112. Acquisitions that give rise to reduced input tax credits are referred to as reduced credit acquisitions and are set out in regulation 70-2 of the GST Regulations. When you make a reduced credit acquisition, Division 70 provides a formula to work out your input tax credit. Under this formula, a partial input tax credit will be available, notwithstanding that you use the acquisition to make input taxed financial supplies. Division 70 operates to work out a percentage that combines the proportion of input tax credit you are entitled to, by taking into account the extent to which you are entitled to an input tax credit under both Division 11 and Division 70.

113. To work out the extent to which you are entitled to an input tax credit under Division 11 and Division 70 for a reduced credit acquisition, you use the apportionment methodologies outlined above.

114. For other acquisitions you make, that is, acquisitions that are not reduced credit acquisitions, you use the apportionment methodologies to work out the extent to which you used the acquisition for a creditable purpose. You will then apply the formula at Division 11 to work out your entitlement to input tax credits.

115. As set out in the paragraphs of this Ruling that deal with choosing an apportionment methodology (paragraphs 44 to 47), the method that will be the most appropriate will depend on current accounting systems in place and the ability of your entity to cost allocate.

Inter-relationship of Apportionment Methodology and Division 70

116. We consider that you should use the Division 70 method first, as for many financial supply providers this will be where most of the input tax credits arise. Division 11 will then be used to work out your input tax credits that relate to acquisitions not covered by Division 70.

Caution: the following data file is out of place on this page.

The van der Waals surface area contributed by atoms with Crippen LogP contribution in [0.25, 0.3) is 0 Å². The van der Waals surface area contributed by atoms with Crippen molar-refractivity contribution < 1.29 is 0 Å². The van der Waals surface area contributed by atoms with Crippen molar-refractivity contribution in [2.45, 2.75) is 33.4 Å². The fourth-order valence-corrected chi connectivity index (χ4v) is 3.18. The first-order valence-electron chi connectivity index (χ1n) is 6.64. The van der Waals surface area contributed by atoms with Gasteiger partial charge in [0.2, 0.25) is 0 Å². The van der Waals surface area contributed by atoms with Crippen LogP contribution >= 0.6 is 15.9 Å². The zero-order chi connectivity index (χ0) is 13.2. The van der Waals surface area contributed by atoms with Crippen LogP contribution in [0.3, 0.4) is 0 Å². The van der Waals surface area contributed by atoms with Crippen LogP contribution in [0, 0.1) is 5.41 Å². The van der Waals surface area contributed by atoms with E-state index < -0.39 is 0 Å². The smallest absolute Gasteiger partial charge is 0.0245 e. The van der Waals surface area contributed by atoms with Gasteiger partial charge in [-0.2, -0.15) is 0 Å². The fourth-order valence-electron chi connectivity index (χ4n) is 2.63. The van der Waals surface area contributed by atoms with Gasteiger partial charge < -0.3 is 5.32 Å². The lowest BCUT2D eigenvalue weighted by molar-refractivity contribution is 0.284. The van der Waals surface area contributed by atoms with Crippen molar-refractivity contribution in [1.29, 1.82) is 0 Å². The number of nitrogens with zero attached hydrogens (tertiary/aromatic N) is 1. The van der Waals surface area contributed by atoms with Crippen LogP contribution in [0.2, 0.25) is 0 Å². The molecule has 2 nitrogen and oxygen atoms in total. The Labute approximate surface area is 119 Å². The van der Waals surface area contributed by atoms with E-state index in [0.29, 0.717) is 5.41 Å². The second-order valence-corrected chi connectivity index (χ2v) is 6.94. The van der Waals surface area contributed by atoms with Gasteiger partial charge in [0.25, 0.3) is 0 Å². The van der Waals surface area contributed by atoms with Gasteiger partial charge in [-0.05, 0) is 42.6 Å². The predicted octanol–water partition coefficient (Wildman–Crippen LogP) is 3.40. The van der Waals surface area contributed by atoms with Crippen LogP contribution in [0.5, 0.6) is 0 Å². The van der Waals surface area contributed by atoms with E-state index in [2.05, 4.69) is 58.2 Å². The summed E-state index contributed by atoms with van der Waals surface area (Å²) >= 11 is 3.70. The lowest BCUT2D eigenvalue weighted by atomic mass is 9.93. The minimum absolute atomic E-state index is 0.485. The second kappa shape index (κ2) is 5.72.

117. When working out how to apportion your input tax credits we recommend the following procedure:

Step 1: identify those supplies that are eligible for a reduced input tax credit. Some of these may relate to making GST-free or taxable supplies as well as input taxed financial supplies. Work out the extent to which you use them for making each type of supply (i.e., the Division 70 creditable purpose and the extent to which they are creditable under Division 11) using the apportionment methodologies described in the Ruling.
Step 2: identify those acquisitions or importations (not included at Step 1) that relate to making taxable supplies or GST-free supplies and input taxed supplies. Apply apportionment rules.
Step 3: identify those acquisitions or importations (not already included under Step 1) that relate purely to making input taxed supplies.

118. There is a degree of overlap in the function and impact of an apportionment methodology and the Division 70 formula and entities will need a framework for coordinating the operation of the two systems.

119. You are able to use both the general apportionment methods and Division 70. However, you are not able to apply the Division 70 formula to all acquisitions used to make financial supplies. It only applies to those reduced credit acquisitions listed in the regulations.

120. The following approach coordinates the operation of the two systems:

Step A: having worked out the extent to which the reduced credit acquisition is for a creditable purpose and the extent to which it relates to making input taxed financial supplies, apply Division 70 in respect of the prescribed categories of acquisitions.
Step B: apply apportionment methodology to all other expenses (as identified using the process above).

121. Once you have applied Division 70 to work out the input tax credit available on an acquisition that falls within that division, you do not have to make any further calculation in respect of that acquisition. That is, you do not reapportion the expense through the direct attribution approach or the general formula.

122. You work out the extent to which the acquisition is acquired or applied for a creditable purpose using the following formula: